The 5 Domains of Marketing

July/August 2001
The 5 Domains of Marketing

As the mantra of “Client Service Management” sweeps through firms, and as articles appear about it in professional newsletters, people seem to be defining the term differently. To clarify, here are five domains needed for successful business development …

1. Identifying Strategic Markets.

The first key to your firm’s success is your ability to identify “Strategic Markets” that should enjoy healthy growth for many years … and are of interest to your people.

2. Identifying Strategic Clients in each Market.

Your next goal is to maximize the flow of work you secure from each “Strategic Client Organization” in that market. “Strategic” is defined differently by different firms. (E.g. a minimum dollar amount; clients who can award sole source repeat work.) Your goal here is to work for as many Strategic Client Organizations as possible.

3. Maximizing Work from Strategic Client Organizations.

Within each Strategic Client Organization, many individuals, or “Client Contacts,” have the authority to hire you. Your goal here is to work for as many as possible.

4. Maximizing Work from Key Client Contacts.

Each Client Contact may award a number of projects, requiring a variety of services, each year. Your goal is to provide as many services for as many projects as possible.

5. Providing Top Project Service and Results.

Each project, naturally, must be done in a way that: satisfies the technical requirements and goals for that project; keeps the client happy; is profitable; and is a professional growth opportunity for everyone on the project team.

In terms of names and responsibilities …

In the 5th domain …

The leader is most often titled “Project Manager” or “Project Director.” That person must meet deadlines, budgets, client requirements, and goals of your firm … staff development, profitability, solving technical challenges, etc.

In the 4th domain …

The leader is often titled “Client Manager” or “Client Contact Manager” or “Client Liaison.” This person is responsible for maintaining a strong relationship with the Client Contact, including ensuring client satisfaction, and (when the client is pleased) identifying and securing repeat work and referrals.

Because quality control must be done by a third party, it’s the Client Manager who must gather feedback from the Client Contact and help the Project Manager make mid-course adjustments. Success of a Client Manager is measured by the percent of work you get from that Client Contact, and the number of years you sustain the workflow.

In the 3rd domain …

The leader is often titled “Client Service Manager” or “Account Manager.” This person ensures a positive interpersonal fit between your Client Managers and their Client Contacts. At the outset, so your people initiate a relationship. Afterwards, ensuring they maximize the business opportunities from that relationship. Success of the Client Service Manager is measured by the percent of work your firm gets from that Strategic Client Organization, and by the number of years it’s sustained.

In the 2nd domain …

The leader is often titled “Market Leader” or “Market Segment Leader.” This person must identify as many Strategic Client Organizations as possible, and get a Client Service Manager assigned to each. Success of the Market Leader is measured by (estimated) market share obtained by your firm.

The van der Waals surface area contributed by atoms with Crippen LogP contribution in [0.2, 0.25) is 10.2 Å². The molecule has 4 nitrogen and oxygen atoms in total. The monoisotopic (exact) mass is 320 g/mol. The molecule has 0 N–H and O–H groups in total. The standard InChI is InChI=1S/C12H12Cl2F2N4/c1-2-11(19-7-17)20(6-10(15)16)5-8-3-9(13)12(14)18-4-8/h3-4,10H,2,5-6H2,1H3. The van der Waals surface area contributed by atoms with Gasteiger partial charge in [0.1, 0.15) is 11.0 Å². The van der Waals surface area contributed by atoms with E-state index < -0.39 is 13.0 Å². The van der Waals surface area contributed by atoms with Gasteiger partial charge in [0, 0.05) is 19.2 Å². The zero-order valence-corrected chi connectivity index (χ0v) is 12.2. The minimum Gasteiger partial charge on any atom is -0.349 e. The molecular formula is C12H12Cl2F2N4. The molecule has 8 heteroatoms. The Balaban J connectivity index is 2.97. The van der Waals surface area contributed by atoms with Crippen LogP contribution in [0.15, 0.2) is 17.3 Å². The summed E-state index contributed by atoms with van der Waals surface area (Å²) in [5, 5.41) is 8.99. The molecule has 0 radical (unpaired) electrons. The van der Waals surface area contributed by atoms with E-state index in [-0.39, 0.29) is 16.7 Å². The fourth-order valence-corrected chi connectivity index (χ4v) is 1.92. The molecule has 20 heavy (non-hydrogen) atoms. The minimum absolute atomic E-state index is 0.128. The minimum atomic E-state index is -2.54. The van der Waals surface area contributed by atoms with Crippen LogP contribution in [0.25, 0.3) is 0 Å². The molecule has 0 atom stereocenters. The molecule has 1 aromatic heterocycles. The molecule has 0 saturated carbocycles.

And in the 1st domain …

The leader is often titled “Director of Marketing.” That person’s success is measured by the percent of work your firm does in strong growth markets, by your overall cost of sale, and by your marketing system’s ability to help your firm reach desired goals … for growth, diversification, technical challenges, profitability.

Can a Market Leader also be … a Client Service Manager …

and a Client Manager …

and a Project Manager?

On occasion, yes. But it’s rare. The Client Service Manager must be, above all, a “system thinker” … systematically identifying Client Contacts, ensuring that someone from your firm develops an interpersonal bond with that Client Contact, ensuring that each Client Manager gets feedback, monitors project outcome (from a client satisfaction per-spective), and maximizes repeat work and referral opportunities.

The Client Service Manager

need not build a relationship with anyone

in that Strategic Client Organization.

As manager, it’s his or her job to ensure that someone from your firm builds that relationship. If the client organization has eight contacts, no one person can build a great bond with all eight. A few become friends; a few “Clients from Hell,” and few “fair.” The CSM’s job is not to build the bond, but to act like a matchmaker.

Firms often confuse the Client Manager’s role from that of the Client Service Manager. Clarifying the difference, regardless of title, can yield big dividends!

o o o o o o o o

We’ve been receiving a growing number of requests for a Mandeville “Train the Trainer” workshop. In response, we’ve created just such a program. It’s four days. Very intensive. Very small group. And provides both refined skills and experience in coaching others, in hands-on skill-building sessions. Cost is $2450, for: the personally-focused training, a full set of materials for conducting effective training sessions afterwards, and follow-up coaching, to be defined at session’s end by the participants.

We’ll conduct the workshop in Washington, D.C. But … rather than setting a date, if you (or one or two from your firm) wish to participate, just phone or email your interest, along with some dates that would be best for you. When responses come in, I’ll select a date that seems most convenient to most people, and send an announcement.

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